Think of your thumbnail storyboards as an information map:
Use arrows to connect a cause on one page with it's effect on another, highlight the climax pages in bold red, do whatever it takes to help get a deep understanding of what needs to happen in order to make your picture book work.

Finally, try not to get too precious about anything. Stay messy, avoid attachment, and approach your thumbnail storyboards with the knowledge that anything you fall in love with could be axed later on. :)

Julian Hector is one of the youngest author/illustrators working in children’s publishing today. Five years ago, he was plucked out of college by an editor at Disney-Hyperion, and he’s been writing and illustrating children’s book ever since. His most recent book is C.R. Mudgeon, written by Leslie Muir, and you can visit his website here: www.Julianhector.com.

Monday, February 27, 2012

#PBDummy Challenge Step 4


The next two weeks will be devoted to tiny sketches of your proposed layouts.

This is an important step. The purpose of the storyboard is to view the entire sequence of pages at once in order to judge the flow. That's why we call them thumbnail storyboards--ideally, they should fit on one page. You can see at a glance how the scenes are distributed, the balance of spreads vs. single pages, the movement of the action, and how the focus shifts from one scene to the next.

You will notice passages where there's not much happening--no real need for a change of scene . . . or passages where too much is crowded into one scene. You will probably need to go back and adjust your manuscript--that's the point of this stage: seeing how the text and art play off each other.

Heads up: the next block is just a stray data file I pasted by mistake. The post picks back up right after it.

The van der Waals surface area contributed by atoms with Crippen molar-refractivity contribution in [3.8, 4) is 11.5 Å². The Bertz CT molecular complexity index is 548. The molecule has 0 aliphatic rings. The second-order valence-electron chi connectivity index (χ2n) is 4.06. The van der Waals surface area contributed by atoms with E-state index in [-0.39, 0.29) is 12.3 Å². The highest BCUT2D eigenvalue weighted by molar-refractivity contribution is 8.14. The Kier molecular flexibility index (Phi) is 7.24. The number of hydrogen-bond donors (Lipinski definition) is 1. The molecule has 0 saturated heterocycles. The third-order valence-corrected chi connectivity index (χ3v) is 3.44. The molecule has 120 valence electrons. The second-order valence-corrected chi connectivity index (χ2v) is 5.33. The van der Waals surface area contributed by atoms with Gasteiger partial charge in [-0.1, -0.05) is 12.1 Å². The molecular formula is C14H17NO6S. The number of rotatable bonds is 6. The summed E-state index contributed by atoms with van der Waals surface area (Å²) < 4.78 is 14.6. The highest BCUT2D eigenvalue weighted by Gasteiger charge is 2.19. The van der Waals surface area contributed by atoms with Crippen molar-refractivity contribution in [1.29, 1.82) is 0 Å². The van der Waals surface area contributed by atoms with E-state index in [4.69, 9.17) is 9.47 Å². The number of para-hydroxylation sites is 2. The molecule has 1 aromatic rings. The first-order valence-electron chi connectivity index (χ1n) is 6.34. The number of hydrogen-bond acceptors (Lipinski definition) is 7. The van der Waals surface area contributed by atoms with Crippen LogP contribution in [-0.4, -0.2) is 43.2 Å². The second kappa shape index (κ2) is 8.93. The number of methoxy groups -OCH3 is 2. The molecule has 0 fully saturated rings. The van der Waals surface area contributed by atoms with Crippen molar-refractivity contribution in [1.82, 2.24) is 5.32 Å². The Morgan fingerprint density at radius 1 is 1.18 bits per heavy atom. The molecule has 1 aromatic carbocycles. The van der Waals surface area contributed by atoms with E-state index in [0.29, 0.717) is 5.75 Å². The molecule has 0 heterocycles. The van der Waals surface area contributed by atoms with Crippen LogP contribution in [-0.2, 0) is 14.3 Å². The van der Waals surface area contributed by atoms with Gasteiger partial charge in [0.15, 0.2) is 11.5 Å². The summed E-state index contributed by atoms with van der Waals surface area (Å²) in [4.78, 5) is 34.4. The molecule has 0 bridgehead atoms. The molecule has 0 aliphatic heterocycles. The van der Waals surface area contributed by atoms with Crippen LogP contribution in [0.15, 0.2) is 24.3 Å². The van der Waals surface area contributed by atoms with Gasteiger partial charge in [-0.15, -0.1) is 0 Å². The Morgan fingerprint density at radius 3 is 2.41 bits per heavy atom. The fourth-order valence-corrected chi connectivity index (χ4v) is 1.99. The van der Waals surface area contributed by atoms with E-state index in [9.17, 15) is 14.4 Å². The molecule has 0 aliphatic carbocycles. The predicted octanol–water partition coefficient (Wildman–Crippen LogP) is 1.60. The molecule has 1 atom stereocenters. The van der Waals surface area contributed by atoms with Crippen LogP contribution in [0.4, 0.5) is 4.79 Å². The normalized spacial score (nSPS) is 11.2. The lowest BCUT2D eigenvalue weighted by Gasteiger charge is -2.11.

Now is a good time to brush up on the basics of how a (printed) picture book is put together. One of the best breakdowns is provided by our friend Tara Lazar in this popular post. And here is a storyboard tutorial from an acknowledged master, Uri Shulevitz.

Once you understand the space you have to work with, you can create your own template, scaled down proportionately from the finished page size you have chosen.

Start simply: a circle to indicate action contained on one page and an arrow to show action continuing across the spread. Maybe jot notes to yourself: bird's eye view, character close-up, etc. Gradually refine these scribbles and notes until even someone who doesn't know the story is able to "read" the action.